On Seeing England For The First Time Naipaul Analysis

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One Out of Many by V.S. Naipaul and On Seeing England for the First Time by Jamaica Kincaid are two first person texts where the narrators are driven into an unknown world. While both narratives deal with changes and the consequences those changes enable, they each show radically different perspectives. Naipaul’s narrator, Santosh, struggles with the internal pressures he places on himself when he doesn’t feel as though he blends in with his new environment, while Kincaid’s narrative focuses on the external pressures and the struggle of fighting oppression in a society that has already succumbed to it.
Perception is a concept, or a creation built on how each individual sees the world. When an idea becomes entwined with the realism of life,
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Some people become enamoured with their imaginary reality and it becomes rooted in the foundation of their being. Change, therefore, can become the eradication of someone’s entire world which is enforced by Coseru’s idea that “although the sensory systems appear to present the world in its immediacy, what an individual perceives also depends upon the capacity of his or her internal mental processes to represent the contents of experience” (p. 65) which lays further foundation to the possibility that the things people previously believed in and sought resolution from may become unfamiliar. Being unaccustomed to their environment transforms people’s intangible fear of the unknown into an palpable, unbearable pressure to conform to their previous beliefs and …show more content…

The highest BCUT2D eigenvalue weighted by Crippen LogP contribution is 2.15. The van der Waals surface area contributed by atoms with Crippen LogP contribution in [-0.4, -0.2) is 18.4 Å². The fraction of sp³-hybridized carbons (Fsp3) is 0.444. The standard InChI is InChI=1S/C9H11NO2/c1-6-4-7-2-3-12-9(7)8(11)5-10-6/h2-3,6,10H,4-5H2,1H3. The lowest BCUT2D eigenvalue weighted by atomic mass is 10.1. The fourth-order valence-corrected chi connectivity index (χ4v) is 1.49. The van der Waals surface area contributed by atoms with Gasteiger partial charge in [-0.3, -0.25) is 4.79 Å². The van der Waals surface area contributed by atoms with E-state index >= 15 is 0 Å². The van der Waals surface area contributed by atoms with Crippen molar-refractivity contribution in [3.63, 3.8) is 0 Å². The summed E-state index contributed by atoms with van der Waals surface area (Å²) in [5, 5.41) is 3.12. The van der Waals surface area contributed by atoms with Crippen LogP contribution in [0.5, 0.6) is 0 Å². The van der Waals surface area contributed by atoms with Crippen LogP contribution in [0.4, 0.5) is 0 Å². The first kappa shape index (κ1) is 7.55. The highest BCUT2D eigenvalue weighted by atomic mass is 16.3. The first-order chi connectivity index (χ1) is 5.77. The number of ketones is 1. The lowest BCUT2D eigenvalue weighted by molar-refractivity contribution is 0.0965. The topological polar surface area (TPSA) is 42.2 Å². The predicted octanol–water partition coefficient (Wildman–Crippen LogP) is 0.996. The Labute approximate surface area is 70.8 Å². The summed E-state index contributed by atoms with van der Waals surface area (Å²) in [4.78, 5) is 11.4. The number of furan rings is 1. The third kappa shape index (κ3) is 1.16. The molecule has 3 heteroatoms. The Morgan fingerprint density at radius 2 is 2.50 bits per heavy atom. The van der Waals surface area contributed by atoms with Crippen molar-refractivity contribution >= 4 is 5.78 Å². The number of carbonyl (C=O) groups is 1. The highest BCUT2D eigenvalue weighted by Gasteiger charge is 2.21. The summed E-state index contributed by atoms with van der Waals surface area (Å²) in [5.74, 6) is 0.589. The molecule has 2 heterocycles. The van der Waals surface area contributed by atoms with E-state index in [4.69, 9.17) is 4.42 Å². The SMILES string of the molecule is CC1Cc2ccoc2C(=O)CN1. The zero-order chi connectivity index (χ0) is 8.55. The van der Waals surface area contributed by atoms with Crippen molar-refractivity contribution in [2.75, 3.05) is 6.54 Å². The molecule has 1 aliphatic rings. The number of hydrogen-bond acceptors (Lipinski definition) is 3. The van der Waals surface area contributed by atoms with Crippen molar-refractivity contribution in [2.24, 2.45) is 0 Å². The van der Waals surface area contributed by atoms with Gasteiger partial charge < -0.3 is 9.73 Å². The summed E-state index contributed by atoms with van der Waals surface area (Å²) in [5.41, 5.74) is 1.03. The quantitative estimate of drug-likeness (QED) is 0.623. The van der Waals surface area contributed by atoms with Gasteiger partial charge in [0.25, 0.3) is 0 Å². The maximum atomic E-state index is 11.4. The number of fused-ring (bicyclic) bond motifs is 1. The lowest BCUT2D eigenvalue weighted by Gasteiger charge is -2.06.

Reality and perception, while considerably diverse, share similar values which are shown in the former paragraph; in addition, the idea expressed by Farmer & Mechanic in Imagination Different from Reality, “Places and individuals are greatly dissimilar from what our fancy has represented them. This [which] we have found to be in an especial manner [, is] the case whenever we have been led to form uncommon expectations” (p. 61) eludes to the possibility that reality and perceptions are misconstrued as opposite when they are unconsciously positioned for a specific set of intentions, predominantly, in the context of the argument, for coerced change. While change comes in many forms, a focus on obligatory change blurs the differences between what is real and what is perceived. As stated in the Harvard Business Review by John Kotter and Leonard Schlesinger, “People also resist change when they do not understand its implications and perceive that it might cost them much more than they will gain” (p. 4) emphasizing the potential trade-offs that people would have to endure if they walk unintentionally into something that could have negative repercussions on their lives. The reality of some situations are unavoidable and they are resisted by many, if not all, of the convoluted people. The

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